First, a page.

Between 2005 and 2010, the number of men that visited the ER due to overmedication with Ambien rose 150% from 6,607 visits to 16,523. Men made up 32% of all emergency department visits for overmedication in 2010.

Prevalence in Women

Between 2005 and 2010, the number of women that visited the ER due to overmedication with Ambien rose 69% from 15,216 visits to 25,749. Women made up 68% of all ER visits for overmedication in 2010. As a result, the FDA published revised dosing recommendations for Ambien in women in 2013, stating that women are more sensitive to the drug and take longer to clear it from their system.

Teen Abuse

It is not recommended to prescribe Ambien to anyone under the age of 18. However, teens may misuse Ambien for its euphoric effects. There were 19,000 adolescents aged 12–17 who reported misuse of sedatives such as Ambien in 2017, which makes up 0.1% of the teenage population in the United States.

Elder Abuse

Ambien abuse among people older than 65 is not that common. This could be due to the lower dosing regimen used in seniors. Senior visits to the ER resulting from overmedication only accounted for 11% of all visits in 2010.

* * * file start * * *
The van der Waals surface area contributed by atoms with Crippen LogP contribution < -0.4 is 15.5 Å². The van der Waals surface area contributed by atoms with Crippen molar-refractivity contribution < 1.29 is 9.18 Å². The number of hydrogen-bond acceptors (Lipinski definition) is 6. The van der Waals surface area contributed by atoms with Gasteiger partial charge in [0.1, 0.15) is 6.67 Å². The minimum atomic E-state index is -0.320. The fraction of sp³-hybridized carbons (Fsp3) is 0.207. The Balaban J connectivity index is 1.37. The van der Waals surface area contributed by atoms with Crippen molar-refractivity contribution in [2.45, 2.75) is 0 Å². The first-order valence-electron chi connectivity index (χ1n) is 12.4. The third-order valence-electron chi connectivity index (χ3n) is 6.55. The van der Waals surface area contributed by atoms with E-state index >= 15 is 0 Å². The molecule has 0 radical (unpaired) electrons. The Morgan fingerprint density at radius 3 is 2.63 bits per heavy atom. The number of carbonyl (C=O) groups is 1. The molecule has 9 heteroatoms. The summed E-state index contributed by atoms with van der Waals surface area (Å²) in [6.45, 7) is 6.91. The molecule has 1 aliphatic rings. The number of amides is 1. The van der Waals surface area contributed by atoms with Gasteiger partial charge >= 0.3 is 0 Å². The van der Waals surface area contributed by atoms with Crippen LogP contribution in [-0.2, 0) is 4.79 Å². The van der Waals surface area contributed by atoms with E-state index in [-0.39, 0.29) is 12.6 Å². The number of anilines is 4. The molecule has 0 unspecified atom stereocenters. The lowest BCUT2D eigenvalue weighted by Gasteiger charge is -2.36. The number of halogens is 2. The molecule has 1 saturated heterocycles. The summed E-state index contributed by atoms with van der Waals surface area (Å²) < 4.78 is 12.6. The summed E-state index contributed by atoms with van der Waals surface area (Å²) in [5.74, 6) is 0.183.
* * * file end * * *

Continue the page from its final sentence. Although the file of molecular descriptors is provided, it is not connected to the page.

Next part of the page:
Ambien Abuse & Treatment Trends in South Florida

Prescription medication use other than intended has become an increasing problem in South Florida. Ambien use is among the prescription drugs that have been associated with overdose deaths in South Florida. In 2010, there were 240 reports of Ambien use in people who were autopsied by medical examiners. Of those, 18% were considered deaths caused by Ambien overdose. The incidence increased in 2013 when, in the first six months of the year, there were 155 medical examiner occurrences of Ambien use in deceased people, with 21% being considered as Ambien overdose for the cause of death.

Due to the increasing trend of prescription drug abuse in Florida, there are several resources that have been created to help treat substance use disorders. Treatment centers like The Recovery Village Palm Beach at Baptist Health are available in South Florida that offer comprehensive treatment plans.

Ambien Overdose Symptoms